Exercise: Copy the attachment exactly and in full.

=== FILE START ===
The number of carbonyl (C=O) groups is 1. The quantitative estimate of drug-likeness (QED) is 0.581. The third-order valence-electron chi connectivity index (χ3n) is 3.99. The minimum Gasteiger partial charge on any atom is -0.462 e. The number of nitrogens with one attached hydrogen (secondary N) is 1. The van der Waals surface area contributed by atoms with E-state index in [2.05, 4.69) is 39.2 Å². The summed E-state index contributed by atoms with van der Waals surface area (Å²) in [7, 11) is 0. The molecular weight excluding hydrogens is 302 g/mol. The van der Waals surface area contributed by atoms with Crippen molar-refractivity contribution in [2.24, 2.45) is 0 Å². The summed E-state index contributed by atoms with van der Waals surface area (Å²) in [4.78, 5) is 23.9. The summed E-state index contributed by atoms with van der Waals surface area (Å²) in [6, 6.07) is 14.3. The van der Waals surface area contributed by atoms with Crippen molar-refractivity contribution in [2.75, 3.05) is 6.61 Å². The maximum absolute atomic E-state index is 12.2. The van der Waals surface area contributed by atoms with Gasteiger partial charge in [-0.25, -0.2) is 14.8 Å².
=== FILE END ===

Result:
The number of carbonyl (C=O) groups is 1. The quantitative estimate of drug-likeness (QED) is 0.581. The third-order valence-electron chi connectivity index (χ3n) is 3.99. The minimum Gasteiger partial charge on any atom is -0.462 e. The number of nitrogens with one attached hydrogen (secondary N) is 1. The van der Waals surface area contributed by atoms with E-state index in [2.05, 4.69) is 39.2 Å². The summed E-state index contributed by atoms with van der Waals surface area (Å²) in [7, 11) is 0. The molecular weight excluding hydrogens is 302 g/mol. The van der Waals surface area contributed by atoms with Crippen molar-refractivity contribution in [2.24, 2.45) is 0 Å². The summed E-state index contributed by atoms with van der Waals surface area (Å²) in [4.78, 5) is 23.9. The summed E-state index contributed by atoms with van der Waals surface area (Å²) in [6, 6.07) is 14.3. The van der Waals surface area contributed by atoms with Crippen molar-refractivity contribution in [2.75, 3.05) is 6.61 Å². The maximum absolute atomic E-state index is 12.2. The van der Waals surface area contributed by atoms with Gasteiger partial charge in [-0.25, -0.2) is 14.8 Å².